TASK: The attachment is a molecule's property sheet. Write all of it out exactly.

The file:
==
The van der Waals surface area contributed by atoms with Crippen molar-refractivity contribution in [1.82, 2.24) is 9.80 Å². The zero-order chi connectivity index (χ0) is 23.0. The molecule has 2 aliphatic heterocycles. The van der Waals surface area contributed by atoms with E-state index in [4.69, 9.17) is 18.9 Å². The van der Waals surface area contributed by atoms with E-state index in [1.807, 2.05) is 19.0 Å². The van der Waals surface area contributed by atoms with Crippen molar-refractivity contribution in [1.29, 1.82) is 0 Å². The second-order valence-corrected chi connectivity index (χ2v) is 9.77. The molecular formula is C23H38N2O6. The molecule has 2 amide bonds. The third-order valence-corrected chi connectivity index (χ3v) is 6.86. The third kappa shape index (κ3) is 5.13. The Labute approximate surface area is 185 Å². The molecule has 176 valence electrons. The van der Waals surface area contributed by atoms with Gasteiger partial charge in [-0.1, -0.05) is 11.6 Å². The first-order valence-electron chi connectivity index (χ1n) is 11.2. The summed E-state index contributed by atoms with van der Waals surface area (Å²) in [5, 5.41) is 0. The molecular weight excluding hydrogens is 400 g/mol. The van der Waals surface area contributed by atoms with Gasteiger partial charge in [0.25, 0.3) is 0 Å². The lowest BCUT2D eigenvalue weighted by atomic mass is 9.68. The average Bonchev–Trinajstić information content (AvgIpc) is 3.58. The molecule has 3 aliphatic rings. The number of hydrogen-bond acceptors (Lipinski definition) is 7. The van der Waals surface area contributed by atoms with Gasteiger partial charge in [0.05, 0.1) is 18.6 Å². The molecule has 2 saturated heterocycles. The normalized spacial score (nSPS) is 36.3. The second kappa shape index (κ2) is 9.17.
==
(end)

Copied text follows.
The van der Waals surface area contributed by atoms with Crippen molar-refractivity contribution in [1.82, 2.24) is 9.80 Å². The zero-order chi connectivity index (χ0) is 23.0. The molecule has 2 aliphatic heterocycles. The van der Waals surface area contributed by atoms with E-state index in [4.69, 9.17) is 18.9 Å². The van der Waals surface area contributed by atoms with E-state index in [1.807, 2.05) is 19.0 Å². The van der Waals surface area contributed by atoms with Crippen molar-refractivity contribution in [1.29, 1.82) is 0 Å². The second-order valence-corrected chi connectivity index (χ2v) is 9.77. The molecular formula is C23H38N2O6. The molecule has 2 amide bonds. The third-order valence-corrected chi connectivity index (χ3v) is 6.86. The third kappa shape index (κ3) is 5.13. The Labute approximate surface area is 185 Å². The molecule has 176 valence electrons. The van der Waals surface area contributed by atoms with Gasteiger partial charge in [-0.1, -0.05) is 11.6 Å². The first-order valence-electron chi connectivity index (χ1n) is 11.2. The summed E-state index contributed by atoms with van der Waals surface area (Å²) in [5, 5.41) is 0. The molecular weight excluding hydrogens is 400 g/mol. The van der Waals surface area contributed by atoms with Gasteiger partial charge in [0.25, 0.3) is 0 Å². The lowest BCUT2D eigenvalue weighted by atomic mass is 9.68. The average Bonchev–Trinajstić information content (AvgIpc) is 3.58. The molecule has 3 aliphatic rings. The number of hydrogen-bond acceptors (Lipinski definition) is 7. The van der Waals surface area contributed by atoms with Gasteiger partial charge in [0.05, 0.1) is 18.6 Å². The molecule has 2 saturated heterocycles. The normalized spacial score (nSPS) is 36.3. The second kappa shape index (κ2) is 9.17.